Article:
Anyway, just for a start as to War Cleric viability, if you combine their Channel Divinity: Guided Strike ability with the Sharpshooter feat, you can potentially take a shot that is +10 to damage and +5 to hit. And this is before adding on things like the War Cleric’s Divine Strike bonus damage to slash/pierce/bludgeoning damage, or the Cleric’s access to the Divine Favor and Magic Weapon spells!

    Just food for thought!

    1. It’s not about the somatic component of the spell, but rather about the need to present the holy symbol of the caster’s god, like a movie character holding out a cross to ward off a vampire. The symbol can be emblazoned on the caster’s shield, but wielding a shield still requires a free hand that isn’t on one’s weapon.

      Some dungeon masters might allow a marksman cleric—especially an elf—to use a holy symbol engraved on a bow for clerical spellcasting purposes—not all, since it’s very much an individual judgment call rather than an explicit written rule. And on the other end of the spectrum, some DMs might require a cleric to keep presenting that symbol in order to sustain a spell that requires concentration. I chose to err on the side of universality. Clever players such as yourself who find potential loopholes with tactical benefits can negotiate their usability with their own DMs.

      One thing’s for sure: Very, very few DMs will allow a cleric to keep a holy symbol on one of these.

      1. Hmmmm, fair enough on concentration casting (and also you choosing a universalist ruling).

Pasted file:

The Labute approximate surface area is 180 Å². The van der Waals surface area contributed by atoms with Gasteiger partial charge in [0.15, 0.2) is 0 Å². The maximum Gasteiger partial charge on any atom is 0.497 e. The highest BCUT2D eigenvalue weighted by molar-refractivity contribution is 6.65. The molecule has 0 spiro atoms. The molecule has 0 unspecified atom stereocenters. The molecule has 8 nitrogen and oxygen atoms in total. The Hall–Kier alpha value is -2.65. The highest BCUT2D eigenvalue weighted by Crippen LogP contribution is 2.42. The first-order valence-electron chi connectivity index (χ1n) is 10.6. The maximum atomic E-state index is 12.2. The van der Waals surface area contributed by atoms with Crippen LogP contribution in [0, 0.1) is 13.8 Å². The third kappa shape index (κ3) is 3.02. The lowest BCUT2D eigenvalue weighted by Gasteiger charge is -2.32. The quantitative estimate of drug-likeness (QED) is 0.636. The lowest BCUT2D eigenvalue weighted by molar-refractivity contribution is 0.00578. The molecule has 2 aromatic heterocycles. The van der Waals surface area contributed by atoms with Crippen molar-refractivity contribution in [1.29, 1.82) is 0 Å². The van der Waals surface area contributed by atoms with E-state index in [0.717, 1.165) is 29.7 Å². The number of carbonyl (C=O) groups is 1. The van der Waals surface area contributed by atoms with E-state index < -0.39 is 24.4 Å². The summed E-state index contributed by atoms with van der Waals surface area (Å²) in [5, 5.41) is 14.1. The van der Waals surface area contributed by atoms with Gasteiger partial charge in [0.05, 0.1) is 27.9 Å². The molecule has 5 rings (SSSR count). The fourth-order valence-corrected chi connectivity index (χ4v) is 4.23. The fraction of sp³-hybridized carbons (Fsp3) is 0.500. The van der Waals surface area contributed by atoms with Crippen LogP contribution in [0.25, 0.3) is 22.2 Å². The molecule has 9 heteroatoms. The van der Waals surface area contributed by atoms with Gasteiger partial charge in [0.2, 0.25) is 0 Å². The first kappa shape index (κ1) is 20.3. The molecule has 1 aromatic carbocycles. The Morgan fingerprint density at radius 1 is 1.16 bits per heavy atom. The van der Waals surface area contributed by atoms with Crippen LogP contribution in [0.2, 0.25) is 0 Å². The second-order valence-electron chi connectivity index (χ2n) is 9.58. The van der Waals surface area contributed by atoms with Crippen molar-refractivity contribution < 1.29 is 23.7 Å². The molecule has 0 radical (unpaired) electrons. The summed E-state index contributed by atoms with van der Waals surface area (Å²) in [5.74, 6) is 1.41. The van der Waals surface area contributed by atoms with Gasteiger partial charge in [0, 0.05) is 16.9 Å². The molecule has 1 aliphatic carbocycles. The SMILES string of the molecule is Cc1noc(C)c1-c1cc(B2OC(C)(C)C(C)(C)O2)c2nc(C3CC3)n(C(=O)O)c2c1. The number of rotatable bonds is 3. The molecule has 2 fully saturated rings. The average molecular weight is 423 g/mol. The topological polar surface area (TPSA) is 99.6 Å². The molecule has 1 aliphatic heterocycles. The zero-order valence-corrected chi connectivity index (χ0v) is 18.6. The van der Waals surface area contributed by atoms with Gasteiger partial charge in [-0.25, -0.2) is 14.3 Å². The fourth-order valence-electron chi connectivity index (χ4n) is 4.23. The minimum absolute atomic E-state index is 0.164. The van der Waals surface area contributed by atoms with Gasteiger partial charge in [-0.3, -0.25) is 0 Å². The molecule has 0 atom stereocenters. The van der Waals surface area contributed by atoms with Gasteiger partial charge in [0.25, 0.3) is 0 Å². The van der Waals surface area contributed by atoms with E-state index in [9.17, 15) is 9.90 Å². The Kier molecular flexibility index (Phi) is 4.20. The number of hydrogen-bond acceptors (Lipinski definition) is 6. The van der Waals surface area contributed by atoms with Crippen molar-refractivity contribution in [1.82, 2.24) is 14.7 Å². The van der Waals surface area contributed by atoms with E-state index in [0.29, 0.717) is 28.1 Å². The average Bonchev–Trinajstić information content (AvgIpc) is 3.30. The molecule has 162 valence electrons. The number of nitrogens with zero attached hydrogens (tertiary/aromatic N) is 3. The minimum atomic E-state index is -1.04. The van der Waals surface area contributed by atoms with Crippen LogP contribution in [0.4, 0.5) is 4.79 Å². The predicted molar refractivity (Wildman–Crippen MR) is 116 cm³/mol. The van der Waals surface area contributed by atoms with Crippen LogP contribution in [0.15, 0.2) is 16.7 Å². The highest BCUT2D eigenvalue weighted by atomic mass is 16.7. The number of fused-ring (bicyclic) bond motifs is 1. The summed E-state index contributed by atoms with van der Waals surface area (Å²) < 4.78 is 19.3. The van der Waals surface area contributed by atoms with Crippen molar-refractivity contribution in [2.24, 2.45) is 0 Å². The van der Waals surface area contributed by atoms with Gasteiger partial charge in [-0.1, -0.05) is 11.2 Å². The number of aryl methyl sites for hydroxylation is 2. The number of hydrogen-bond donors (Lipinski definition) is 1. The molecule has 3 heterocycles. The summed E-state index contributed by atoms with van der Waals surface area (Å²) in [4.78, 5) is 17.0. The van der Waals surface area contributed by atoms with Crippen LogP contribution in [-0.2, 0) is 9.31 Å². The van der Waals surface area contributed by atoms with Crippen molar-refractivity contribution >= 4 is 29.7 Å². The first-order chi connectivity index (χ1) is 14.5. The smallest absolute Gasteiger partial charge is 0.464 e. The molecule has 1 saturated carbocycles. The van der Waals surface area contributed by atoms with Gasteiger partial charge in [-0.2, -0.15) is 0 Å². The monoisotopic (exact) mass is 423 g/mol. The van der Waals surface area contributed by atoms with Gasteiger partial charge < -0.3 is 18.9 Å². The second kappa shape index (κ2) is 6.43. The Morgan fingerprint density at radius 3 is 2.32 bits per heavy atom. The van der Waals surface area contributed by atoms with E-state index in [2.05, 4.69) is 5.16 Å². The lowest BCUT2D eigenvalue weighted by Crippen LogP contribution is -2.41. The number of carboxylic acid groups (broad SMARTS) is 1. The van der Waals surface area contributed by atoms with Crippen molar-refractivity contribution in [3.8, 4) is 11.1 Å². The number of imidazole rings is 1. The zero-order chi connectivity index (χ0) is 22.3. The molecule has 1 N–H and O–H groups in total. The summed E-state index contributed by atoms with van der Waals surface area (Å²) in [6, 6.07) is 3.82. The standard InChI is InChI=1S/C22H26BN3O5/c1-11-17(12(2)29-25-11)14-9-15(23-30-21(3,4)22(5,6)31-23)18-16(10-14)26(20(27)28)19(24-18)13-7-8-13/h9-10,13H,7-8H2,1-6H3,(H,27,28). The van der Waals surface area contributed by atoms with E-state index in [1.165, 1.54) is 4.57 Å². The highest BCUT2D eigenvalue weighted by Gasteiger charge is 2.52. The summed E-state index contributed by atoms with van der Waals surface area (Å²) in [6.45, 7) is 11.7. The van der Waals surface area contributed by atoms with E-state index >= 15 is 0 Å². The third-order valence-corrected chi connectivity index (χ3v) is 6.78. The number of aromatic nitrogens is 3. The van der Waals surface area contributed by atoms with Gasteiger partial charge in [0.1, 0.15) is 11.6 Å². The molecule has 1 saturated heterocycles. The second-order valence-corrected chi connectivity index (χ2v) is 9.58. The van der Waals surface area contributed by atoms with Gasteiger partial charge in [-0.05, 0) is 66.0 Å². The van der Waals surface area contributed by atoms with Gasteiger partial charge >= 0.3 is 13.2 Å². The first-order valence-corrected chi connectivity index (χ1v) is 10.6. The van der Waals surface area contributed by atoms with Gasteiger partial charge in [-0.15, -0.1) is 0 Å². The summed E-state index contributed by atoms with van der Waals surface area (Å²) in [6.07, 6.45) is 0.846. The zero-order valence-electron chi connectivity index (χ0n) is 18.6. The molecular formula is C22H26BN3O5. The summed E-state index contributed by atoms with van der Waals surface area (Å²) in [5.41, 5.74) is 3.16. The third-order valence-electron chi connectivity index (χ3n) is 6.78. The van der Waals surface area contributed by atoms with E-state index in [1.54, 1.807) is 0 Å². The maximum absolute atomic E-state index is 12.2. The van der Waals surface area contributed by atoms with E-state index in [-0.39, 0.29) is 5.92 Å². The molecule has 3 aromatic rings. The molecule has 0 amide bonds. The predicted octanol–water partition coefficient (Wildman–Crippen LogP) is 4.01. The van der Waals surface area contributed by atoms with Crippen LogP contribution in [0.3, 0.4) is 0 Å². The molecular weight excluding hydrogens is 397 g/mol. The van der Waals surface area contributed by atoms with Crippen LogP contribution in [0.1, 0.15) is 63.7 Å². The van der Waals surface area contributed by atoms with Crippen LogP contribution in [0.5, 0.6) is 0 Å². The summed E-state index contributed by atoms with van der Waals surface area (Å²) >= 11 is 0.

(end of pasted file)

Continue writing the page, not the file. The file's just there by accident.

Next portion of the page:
As for other casting, though, I figure with bonus action-length spellcasts that you’re just momentarily handtapping the holy symbol (if worn, rather than shield-emblemed) and for Channel Divinity options (that aren’t Turn/Destroy Undead) the Cleric writeup in the PHB doesn’t specify anything about somatics, free hands, or the like, except perhaps for Domain-specific channelings (i.e. anything that says “you present your holy symbol” like for Light and Nature domain’s Channels, but says nothing about specific wielding instructions for the War Cleric’s Channels).

        I imagine like you said it’ll come down to individual DM interpretation though.

      2. Hrmg, I want to agree with you on the marksman cleric, but from what I can tell it is a viable build.

        In detail:
        Clerics don’t need a holy symbol to cast spells (PHB 58). A holy symbol only has to be visible, not held, to work (151). Holy symbols don’t have any relation to somatic components anyways because foci only replace the material component of a spell (203). Somatic components only require at least one hand free (203). (A little leeway for the DM there.) A bow only requires two hands when attacking (and loading) (146-147).

        Those are all the relevant rules regarding cleric spellcasting that I can think of, and none of them oppose it. While not looking at the cleric features in detail, they seem to support the build as well since they seem to all state “weapon attack” rather than “melee weapon attack”. Re: “presenting a holy symbol”, it seems up to interpretation whether that requires holding it or just keeping it visible.

        That retractable key holder. Anyone who used it at the table would effectively cast Tasha’s Hideous Laughter on me.

  7. Any chance you’ll do a follow up book of the monster tactics from the blog? I love the blog (and the book!) but greatly prefer the PDF consolidated format.

    1. Probably not, TBH. Each of my blog posts is on pretty solid ground as far as fair use is concerned, but since they all draw from the same couple of sources, I’m not as sure about putting them all together in one book. I make my own living off intellectual property, so respecting the copyrights of others is very important to me.